Tip/Trick : I interviewed Ellie McNevin for our newsletter and was so struck with how she’s really gamed certain parts of her life to work smarter and maximize the time she has. She’s reinvented date nights to be day dates on Saturdays, since she can’t have a sitter put her son to bed right now. She’s used work trips as an opportunity to connect with girlfriends and invited them along when it works. She’s basically flipped the script, improvising to make room for these important parts of life that can fall by the wayside if we get caught up in what doesn’t work with young kids or in this phase of life.
Picking a favorite from all of those is hard, but one of the stories I’ve thought about the most since editing it is a compilation of advice from slightly older mothers I admire about what they did with raising their children. When you’re in it with little kids, you’re in it—survival is the first priority, but I also want to be thoughtful about routines and traditions we’re establishing. I loved hearing specific takeaways from these women with kids in their 20s and 30s who seem like they want to come home and hang out with their parents. That’s what I want in 20 years from now! I’m all about copying what they did right—this is one piece I told my husband I absolutely want him to read, too.
I also absolutely love our cover. Laura Deems is such a talented artist and I was floored when she agreed to do it. I think the result is something really different from anything we’ve done before, and really special.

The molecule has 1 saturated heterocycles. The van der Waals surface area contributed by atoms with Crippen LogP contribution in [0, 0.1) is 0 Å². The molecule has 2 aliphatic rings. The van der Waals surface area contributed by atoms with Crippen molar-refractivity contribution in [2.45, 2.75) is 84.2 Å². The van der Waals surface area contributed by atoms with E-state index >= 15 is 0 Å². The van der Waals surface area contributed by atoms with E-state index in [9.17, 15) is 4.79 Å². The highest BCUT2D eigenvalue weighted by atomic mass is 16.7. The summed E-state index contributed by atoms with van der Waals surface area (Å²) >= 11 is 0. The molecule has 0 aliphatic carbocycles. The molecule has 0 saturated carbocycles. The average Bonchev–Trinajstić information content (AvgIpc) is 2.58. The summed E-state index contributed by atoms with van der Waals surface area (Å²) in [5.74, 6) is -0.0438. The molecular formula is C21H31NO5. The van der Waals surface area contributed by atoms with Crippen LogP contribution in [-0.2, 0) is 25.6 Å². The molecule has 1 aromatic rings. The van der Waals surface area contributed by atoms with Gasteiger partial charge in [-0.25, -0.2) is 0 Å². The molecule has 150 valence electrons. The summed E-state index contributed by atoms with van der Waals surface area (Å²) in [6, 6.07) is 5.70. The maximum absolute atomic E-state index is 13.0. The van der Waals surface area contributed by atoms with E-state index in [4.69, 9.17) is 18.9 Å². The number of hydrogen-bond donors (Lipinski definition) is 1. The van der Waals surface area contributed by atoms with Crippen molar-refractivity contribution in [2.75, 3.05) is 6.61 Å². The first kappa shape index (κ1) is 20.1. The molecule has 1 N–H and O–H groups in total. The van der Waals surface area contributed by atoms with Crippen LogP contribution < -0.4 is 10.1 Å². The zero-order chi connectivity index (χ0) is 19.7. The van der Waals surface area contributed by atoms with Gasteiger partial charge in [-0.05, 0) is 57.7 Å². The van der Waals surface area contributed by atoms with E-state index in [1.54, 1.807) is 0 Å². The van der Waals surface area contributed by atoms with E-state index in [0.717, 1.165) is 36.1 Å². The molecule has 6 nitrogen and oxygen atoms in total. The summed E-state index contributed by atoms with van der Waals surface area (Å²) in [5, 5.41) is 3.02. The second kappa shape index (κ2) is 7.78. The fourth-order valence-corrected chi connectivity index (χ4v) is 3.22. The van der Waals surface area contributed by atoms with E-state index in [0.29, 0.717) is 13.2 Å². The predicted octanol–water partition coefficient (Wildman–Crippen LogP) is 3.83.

We’ll send out a Zoom link for our happy hour so everyone can join in. It tends to be a really casual, fun conversation; we love it when it’s everyone chatting, asking questions—a cameras-on kind of thing.
To join in, sign up to become a patron here.
And now for a round of rapid fire questions…Guilty pleasure work out song:
Leah - I’m a Pilates girl, so I don’t actually get a workout soundtrack very often. But if I switch it up, the guiltiest stuff on my playlist is probably Pitbull… I mean, you need infectious energy, right?
Leah - Tokyo Vice on HBO—it took me a while to get around to it, but I finished Jake Adelstein’s podcast, “The Evaporated: Gone with the Gods,” and remembered I’d wanted to watch this. Can’t recommend both enough.
Leah - Hold your judgment, please, but I’m excited for the second season of I Am Georgina on Netflix. And obviously, we’re going to parse out Succession bit by bit in my household to make the final season last as long as possible.
Leah - I don’t want to say ours, but I did just reference Natalie Steen’s trick for reminding yourself that self-promotion is important…so, In Kind on Monday. I’m proud of it and genuinely inspired by Hannah’s essays when I read them for the first time. She has such a talent of plucking a thought from the ether that had just been on my mind, too, and writing about it so beautifully.